Choose your fighter: Florida streamlines license requirements for timeshares, boxing

A new law also lets package liquor stores sell tobacco products.

Cigarettes in liquor stores? Lightweights and heavyweights in the same ring?

Gov. Ron DeSantis just signed a legislative package (HB 869) that establishes new statewide standards on licensing for activities ranging from mold removal to boxing matches.

Florida regulators believe an update of licensing requirements will streamline the process for more than a million professionals.

“With the Governor’s leadership and the investment of the Florida Legislature, Florida’s business and professional community will continue to grow and thrive in the Free State of Florida,” said Department of Business and Professional Regulation (DBPR) Secretary Melanie S. Griffin. “These important updates will enable DBPR to better serve our more than 1.6 million licensees.”

The new law goes into place on July 1.

Some of the more specific changes to state licenses include allowing package liquor stores the right to sell nicotine products.

The law also allows for pugilistic exhibitions to allow fights between athletes in different sanctioned weight classes.

But the most wide-sweeping impacts will likely come from the fact that contractor licenses can now be issued statewide.

For mold- or asbestos-removal professionals, the law now creates a streamlined path for those already licensed to provide services in other states to more quickly obtain a license in Florida.

Another change? Electrical and alarm contractors can now obtain a statewide license that must be recognized in all 67 counties.

The law also empowers the Florida Building Commission to delay the effective date for energy provisions by up to three months if compliance software is not approved early enough to give enough time for contractors to get in line with new rules.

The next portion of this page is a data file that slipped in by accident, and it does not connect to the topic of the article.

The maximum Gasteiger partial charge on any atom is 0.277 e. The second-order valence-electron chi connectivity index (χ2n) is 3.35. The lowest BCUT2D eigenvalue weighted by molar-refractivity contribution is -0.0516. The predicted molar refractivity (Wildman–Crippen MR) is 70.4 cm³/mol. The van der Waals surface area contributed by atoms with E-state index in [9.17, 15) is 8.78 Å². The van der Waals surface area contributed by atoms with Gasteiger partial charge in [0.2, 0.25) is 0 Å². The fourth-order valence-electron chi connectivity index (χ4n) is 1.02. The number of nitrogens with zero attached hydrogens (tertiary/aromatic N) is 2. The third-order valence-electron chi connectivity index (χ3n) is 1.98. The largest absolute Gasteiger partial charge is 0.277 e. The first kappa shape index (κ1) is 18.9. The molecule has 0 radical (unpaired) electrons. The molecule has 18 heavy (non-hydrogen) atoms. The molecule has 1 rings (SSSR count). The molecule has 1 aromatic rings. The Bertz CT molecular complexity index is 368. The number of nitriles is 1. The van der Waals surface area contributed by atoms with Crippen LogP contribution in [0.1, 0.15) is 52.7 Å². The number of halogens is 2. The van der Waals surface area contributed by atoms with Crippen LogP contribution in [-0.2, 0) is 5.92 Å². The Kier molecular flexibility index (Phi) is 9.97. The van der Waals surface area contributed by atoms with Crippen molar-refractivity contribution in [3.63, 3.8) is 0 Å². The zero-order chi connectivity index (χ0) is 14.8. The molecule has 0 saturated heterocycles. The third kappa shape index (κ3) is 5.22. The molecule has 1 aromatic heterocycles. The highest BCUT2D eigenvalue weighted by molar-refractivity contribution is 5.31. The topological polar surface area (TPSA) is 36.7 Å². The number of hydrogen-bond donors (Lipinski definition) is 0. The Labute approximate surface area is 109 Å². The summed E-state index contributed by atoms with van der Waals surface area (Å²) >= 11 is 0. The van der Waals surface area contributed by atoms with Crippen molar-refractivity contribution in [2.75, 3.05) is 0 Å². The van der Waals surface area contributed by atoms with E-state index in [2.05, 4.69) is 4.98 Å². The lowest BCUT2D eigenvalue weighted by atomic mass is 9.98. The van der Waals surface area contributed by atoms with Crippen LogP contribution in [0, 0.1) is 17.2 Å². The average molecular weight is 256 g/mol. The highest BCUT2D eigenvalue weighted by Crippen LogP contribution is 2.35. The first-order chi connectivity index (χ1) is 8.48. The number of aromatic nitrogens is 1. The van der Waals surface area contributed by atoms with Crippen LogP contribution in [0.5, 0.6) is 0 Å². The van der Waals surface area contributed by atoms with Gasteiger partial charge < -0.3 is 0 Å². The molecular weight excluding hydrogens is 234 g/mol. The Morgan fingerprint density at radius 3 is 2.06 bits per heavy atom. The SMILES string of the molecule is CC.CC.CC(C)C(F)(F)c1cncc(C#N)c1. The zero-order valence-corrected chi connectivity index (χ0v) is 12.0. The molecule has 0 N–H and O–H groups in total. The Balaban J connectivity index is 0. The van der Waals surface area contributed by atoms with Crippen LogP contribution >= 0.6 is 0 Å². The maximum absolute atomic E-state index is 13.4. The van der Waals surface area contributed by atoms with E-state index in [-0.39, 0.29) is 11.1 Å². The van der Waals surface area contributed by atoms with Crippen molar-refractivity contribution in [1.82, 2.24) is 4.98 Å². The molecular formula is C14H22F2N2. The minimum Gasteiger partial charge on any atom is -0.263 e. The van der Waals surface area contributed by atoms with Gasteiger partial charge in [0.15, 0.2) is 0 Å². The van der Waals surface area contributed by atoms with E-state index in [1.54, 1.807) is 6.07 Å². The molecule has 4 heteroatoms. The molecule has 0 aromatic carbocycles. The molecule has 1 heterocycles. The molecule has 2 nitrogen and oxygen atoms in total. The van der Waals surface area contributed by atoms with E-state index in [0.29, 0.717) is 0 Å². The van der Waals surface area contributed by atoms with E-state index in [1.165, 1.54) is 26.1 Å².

For hotels and restaurants, the law permits licensees to submit all fees and paperwork online, and allows the state to communicate notices by email.

The measure also allows for a guest registry for hotels to be kept online. That’s if guests want to sign at all, as the new law eliminates any requirement to do so.

The law also says timeshare developers no longer must file a separate public offering statement for any component site located within or outside Florida in order to include the component site in the multistate timeshare plan.

Along with that, the bill expands the time for one side of a timeshare contract to nullify a deal. While the law previously gave one year to take that step, the change means parties have five years.

Jacob Ogles

Jacob Ogles has covered politics in Florida since 2000 for regional outlets including SRQ Magazine in Sarasota, The News-Press in Fort Myers and The Daily Commercial in Leesburg. His work has appeared nationally in The Advocate, Wired and other publications. Events like SRQ’s Where The Votes Are workshops made Ogles one of Southwest Florida’s most respected political analysts, and outlets like WWSB ABC 7 and WSRQ Sarasota have featured his insights. He can be reached at [email protected].


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